California certified its presidential election Friday and appointed 55 electors pledged to vote for President-elect Biden, officially handing him the Electoral College majority needed to win the White House.
Secretary of State Alex Padilla's formal approval of Mr. Biden's win in the state brought his tally of pledged electors to 279, according to a tally from The Associated Press. That's just over the 270 threshold for victory.
These steps in the election are often ignored formalities. But the hidden mechanics of electing a U.S. president have drawn new scrutiny this year as President Trump continues to deny Mr. Biden's victory and pursues increasingly specious legal strategies aimed at overturning the results before they are finalized.
Although it's been apparent for weeks that Mr. Biden won the presidential election, his accrual of more than 270 electors is a key step toward the White House, said Edward B. Foley, a law professor at Ohio State University.
"It is a legal milestone and the first milestone that has that status," Foley said. "Everything prior to that was premised on what we call projections."
The electors named Friday will meet December 14, along with counterparts in each state, to formally vote for the next president. Most states have laws binding their electors to the winner of the popular vote in their state, measures that were upheld by a Supreme Court decision this year. There have been no suggestions that any of Mr. Biden's pledged electors would contemplate not voting for him.
Results of the Electoral College vote are due to be received, and typically approved, by Congress on January 6. Although lawmakers can object to accepting the electors' votes, it would be almost impossible for Mr. Biden to be blocked at that point.
The Democratic-controlled House and Republican-controlled Senate would both vote separately to resolve any disputes. One already has arisen from Pennsylvania, where 75 Republican lawmakers signed a statement on Friday urging Congress to block the state's electoral votes from being cast for Mr. Biden. But the state's Republican U.S. senator, Pat Toomey, said soon after that he would not be objecting to Pennsylvania's slate of electors, underscoring the difficulty in trying to change the election results through Congress.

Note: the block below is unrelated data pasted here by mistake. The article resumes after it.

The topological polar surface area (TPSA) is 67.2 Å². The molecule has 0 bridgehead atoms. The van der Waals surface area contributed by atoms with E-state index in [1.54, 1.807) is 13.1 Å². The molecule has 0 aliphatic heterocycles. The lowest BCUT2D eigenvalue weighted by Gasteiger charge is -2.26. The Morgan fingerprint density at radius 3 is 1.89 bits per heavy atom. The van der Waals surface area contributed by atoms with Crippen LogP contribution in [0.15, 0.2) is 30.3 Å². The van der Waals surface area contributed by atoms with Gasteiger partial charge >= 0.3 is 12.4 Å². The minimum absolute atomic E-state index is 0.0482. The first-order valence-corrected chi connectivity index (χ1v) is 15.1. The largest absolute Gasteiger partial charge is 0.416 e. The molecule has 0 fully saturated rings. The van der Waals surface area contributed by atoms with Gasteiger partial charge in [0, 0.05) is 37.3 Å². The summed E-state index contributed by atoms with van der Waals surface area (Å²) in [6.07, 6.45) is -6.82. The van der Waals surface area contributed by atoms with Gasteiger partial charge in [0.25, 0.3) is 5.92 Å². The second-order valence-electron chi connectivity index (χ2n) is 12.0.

"As a practical matter, we know that Joe Biden is going to be inaugurated on January 20," Foley said.
That was clear in the days after the election, when the count of mail ballots gradually showed that Mr. Biden had won victories in enough states to win the Electoral College. It became even more apparent in late November, when every swing state won by Mr. Biden certified him as the winner of its elections and appointed his electors to the Electoral College. Mr. Trump has fruitlessly tried to stop those states from certifying Mr. Biden as the winner and appointing electors for the former vice president.
He made no such effort in deeply Democratic California, the most populous state in the nation. Three more states won by Mr. Biden — Colorado, Hawaii and New Jersey — have not yet certified their results. When they do, Mr. Biden will have 306 Electoral College votes to Trump's 232.
Mr. Trump and his allies have brought at least 50 legal cases trying to overturn the results in the swing states Mr. Biden won — mainly Arizona, Georgia, Michigan, Pennsylvania and Wisconsin. More than 30 have been rejected or dropped, according to an AP tally.
Mr. Trump and his allies have also raised the far-fetched notion that Republican state legislatures in those states could appoint a rival set of electors pledged to Mr. Trump.
But state Republican leaders have rejected that approach, and it would likely be futile in any case. According to federal law, both chambers of Congress would need to vote to accept a competing slate of electors. If they don't, the electors appointed by the states' governors — all pledged to Mr. Biden in these cases — must be used.
The last remaining move to block the election would be the quixotic effort to vote down the electors in Congress.
This tactic has been tried — a handful of congressional Democrats in 2000, 2004 and 2016 objected to officially making both George W. Bush and Mr. Trump president. But the numbers were not enough to block the two men from taking office.
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